Once the pumpkins roll out of the stores, The Holiday Season floods in. Beware of being drenched in depression by the ads that tell you what you “need” to do or buy. If this is one of your first holidays with a child, we want you to know that you have Choices to help you navigate the season’s ups and downs. Choosing to raise your child—especially if you’re doing it alone—requires a lot of support. That goes double during the emotion-packed holidays. So if your Christmas starts to turn a little blue, give us a call. In the meantime, here are some of our favorite ways to make the holidays memorable.
Start with Thanksgiving. Head off the advertising attack by being grateful for what you do have and for your needs that are already met. Write down everything you are thankful for. As you think of more things, keep adding to your Thanksgiving List.
What your child really needs for Christmas: love. Begin with gratitude and you’ll be better prepared to focus your holidays on the whole point of the gift-giving part of the season—love. Sure, a cute new outfit is sweet (until she outgrows it), and a new toy is fun (until it breaks). But gifts in themselves will not give your child the love she needs to feel secure. (See our posts on how to tell your child, “I love you” and “You can count on me”, and that you’ve set healthy limits for her.) So what can you do to keep sending those same messages of love amid the holiday tinsel and trappings?
Speak love in your child’s language. Dr. Gary Chapman, in his book The 5 Love Languages of Children, says we each have our favorite ways to give and receive love. He describes those “love languages” as:
- Words of Affirmation – A genuine compliment can make her day. . . or week.
- Acts of Service – She deeply appreciates the thoughtful things you do for her.
- Receiving Gifts – She feels loved when you give her something tangible.
- Quality Time – She just wants to be with you. A lot.
- Physical Touch – Hugs, horseplay, hand-holding, and even wrestling make her feel special.
What love language is your child best at understanding? She may be a tiny tot right now, but you have a front-row seat for watching her love language develop. Now’s your chance to experiment with all the languages to see which ones she responds to. (By the way, you have a love language, too. Try taking this quiz to learn about your own love language and/or your child’s at Dr. Chapman’s site.)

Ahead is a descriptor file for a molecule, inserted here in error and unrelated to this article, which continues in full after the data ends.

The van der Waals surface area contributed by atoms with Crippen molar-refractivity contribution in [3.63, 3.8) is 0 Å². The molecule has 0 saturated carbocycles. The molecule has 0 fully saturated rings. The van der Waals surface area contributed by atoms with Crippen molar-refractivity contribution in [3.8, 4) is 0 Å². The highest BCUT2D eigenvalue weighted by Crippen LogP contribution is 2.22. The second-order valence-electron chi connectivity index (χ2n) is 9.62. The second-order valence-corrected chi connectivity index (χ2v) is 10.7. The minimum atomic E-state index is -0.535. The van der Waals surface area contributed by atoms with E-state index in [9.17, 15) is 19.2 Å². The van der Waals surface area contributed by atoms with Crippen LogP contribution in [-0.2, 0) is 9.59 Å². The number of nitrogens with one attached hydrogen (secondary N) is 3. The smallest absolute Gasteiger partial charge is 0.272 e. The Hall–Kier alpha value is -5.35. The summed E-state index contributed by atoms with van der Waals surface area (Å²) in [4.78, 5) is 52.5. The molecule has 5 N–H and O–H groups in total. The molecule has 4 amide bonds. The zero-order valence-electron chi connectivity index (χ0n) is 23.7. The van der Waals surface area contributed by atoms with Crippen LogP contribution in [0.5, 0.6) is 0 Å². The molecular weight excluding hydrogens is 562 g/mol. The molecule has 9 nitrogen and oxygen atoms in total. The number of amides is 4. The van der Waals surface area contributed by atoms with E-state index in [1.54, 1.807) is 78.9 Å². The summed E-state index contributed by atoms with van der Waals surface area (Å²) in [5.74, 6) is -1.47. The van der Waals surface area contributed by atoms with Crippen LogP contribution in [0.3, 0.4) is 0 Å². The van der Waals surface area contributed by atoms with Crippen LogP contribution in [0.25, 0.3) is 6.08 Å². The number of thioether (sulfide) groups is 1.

Focus on love to escape the price tag trap. If showing love is front and center, then what you don’t have or what you can’t do don’t have to get you down. Here are some ideas for low- or no-cost ways to spend the holidays showering love on your child, based on each of the love languages:
- Words of Affirmation: Write down 25 things that are special about your child. At the same time each day of December, read one of those things to your child, smiling as you do. Save the best one for Christmas Day. Later, put them together in a simple booklet or a slim photo album, and she has a keepsake. You can even add magazine pictures or photos of your child to help her “read” the notes herself. (Chances are good she’ll ask you to read these love notes over and over!)
- Acts of Service: When you do something your child needs, add a little holiday flair. Find some decorated bandages to stick on her “owies”; sing a familiar Christmas song with her name inserted while you dress her; take her strolling by homes sparkling with Christmas lights.
- Receiving Gifts: Leave cash at home when you shop at Choices’ Baby Buck Boutique, using the Baby Bucks you earn by taking our parenting lessons. Our generous donors keep bringing new items all the time! Or plan ahead to make some gifts inexpensively. Here are two great sites for ideas, one for kids’ gifts, and another for the rest of the family.
- Quality Time: Set aside a special time—call it your “Christmas Cuddling Time,” or your “Holiday Huddle Time”—to spend just with your child. Some families like to have special books (gleaned from thrift stores or library sales) which they read together only at the holidays. You can go so far as to unwrap a different book to open and read each day.
- Physical Touch: If she thrives on hugs, cuddling, or rough-housing, think how simple your holiday “shopping” has become! For example, check out these fingerplay games you two can do together. You can introduce a new one each week of the holiday season. Make time to let her soak up love from your touch.
So keep your dear little one from getting lost in The Holiday Shuffle by planning fun ways to say “I love you.” You’ll find you are less stressed about the things you don’t have or can’t do, and more deeply satisfied with who you and your child are.
What are some ways you have found to make the holidays special for you and your child? Share your tips and ideas here.